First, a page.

Snakes can slither through tight spaces, swim across lakes, scale trees, and even glide through the air. Their mechanical doubles won’t be flying anytime soon, but thanks to technological leaps in climbing ability, snakebots could soon tackle a few notoriously dangerous jobs.
E. coli has earned a nasty reputation for upsetting stomachs and killing people. But now scientists at LS9, a start-up in South San Francisco, are putting the bad bug to good use, genetically engineering it to excrete biodiesel. The fuel "burns just like diesel," says Greg Pal, the senior director at LS9 [see Breeding the Oil Bug, about the rise of microbial biofuels].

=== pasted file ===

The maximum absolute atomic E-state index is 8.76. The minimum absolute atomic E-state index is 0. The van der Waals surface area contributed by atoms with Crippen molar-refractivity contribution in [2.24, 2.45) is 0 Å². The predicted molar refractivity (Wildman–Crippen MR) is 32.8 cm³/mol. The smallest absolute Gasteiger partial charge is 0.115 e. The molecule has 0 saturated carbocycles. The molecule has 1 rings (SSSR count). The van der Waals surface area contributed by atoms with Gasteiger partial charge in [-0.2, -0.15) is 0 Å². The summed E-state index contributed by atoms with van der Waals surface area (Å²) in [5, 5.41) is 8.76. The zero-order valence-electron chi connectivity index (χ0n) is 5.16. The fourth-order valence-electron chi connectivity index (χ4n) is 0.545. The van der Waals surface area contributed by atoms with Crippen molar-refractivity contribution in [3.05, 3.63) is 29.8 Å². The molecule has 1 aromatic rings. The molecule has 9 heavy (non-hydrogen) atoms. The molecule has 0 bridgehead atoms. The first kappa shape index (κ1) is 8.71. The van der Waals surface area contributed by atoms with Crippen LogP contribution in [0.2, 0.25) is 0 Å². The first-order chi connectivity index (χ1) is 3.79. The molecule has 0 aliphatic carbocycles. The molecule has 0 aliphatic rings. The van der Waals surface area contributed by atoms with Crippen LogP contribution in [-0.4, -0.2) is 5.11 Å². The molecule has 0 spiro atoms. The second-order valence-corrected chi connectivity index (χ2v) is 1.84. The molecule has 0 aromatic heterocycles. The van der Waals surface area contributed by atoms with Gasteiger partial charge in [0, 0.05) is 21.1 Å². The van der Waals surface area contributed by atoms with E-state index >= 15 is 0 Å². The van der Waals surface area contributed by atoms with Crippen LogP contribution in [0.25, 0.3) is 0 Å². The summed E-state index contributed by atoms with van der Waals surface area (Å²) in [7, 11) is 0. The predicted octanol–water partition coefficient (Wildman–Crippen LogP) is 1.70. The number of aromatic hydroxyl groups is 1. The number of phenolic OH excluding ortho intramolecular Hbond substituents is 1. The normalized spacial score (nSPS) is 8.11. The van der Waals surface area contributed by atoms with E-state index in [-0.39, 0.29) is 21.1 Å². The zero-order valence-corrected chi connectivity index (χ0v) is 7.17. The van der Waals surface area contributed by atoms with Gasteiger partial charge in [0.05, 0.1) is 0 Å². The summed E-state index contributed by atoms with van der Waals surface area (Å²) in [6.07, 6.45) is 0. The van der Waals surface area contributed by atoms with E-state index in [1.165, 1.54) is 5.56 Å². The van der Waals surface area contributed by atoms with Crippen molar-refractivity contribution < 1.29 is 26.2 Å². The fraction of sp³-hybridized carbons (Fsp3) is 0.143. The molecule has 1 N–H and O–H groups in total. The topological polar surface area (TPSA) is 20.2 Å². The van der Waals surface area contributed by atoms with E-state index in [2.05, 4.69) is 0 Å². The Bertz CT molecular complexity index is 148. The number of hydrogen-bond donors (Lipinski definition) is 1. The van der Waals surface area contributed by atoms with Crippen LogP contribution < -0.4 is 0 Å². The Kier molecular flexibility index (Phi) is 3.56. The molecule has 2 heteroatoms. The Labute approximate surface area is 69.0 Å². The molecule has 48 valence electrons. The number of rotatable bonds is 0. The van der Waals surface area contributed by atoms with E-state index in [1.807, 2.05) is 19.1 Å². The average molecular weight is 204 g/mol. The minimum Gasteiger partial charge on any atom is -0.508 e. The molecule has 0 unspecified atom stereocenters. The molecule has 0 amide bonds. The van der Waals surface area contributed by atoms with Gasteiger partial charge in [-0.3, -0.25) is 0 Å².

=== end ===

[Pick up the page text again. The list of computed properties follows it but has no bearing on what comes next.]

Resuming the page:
Five amazing, clean technologies that will set us free, in this month's energy-focused issue. Also: how to build a better bomb detector, the robotic toys that are raising your children, a human catapult, the world's smallest arcade, and much more.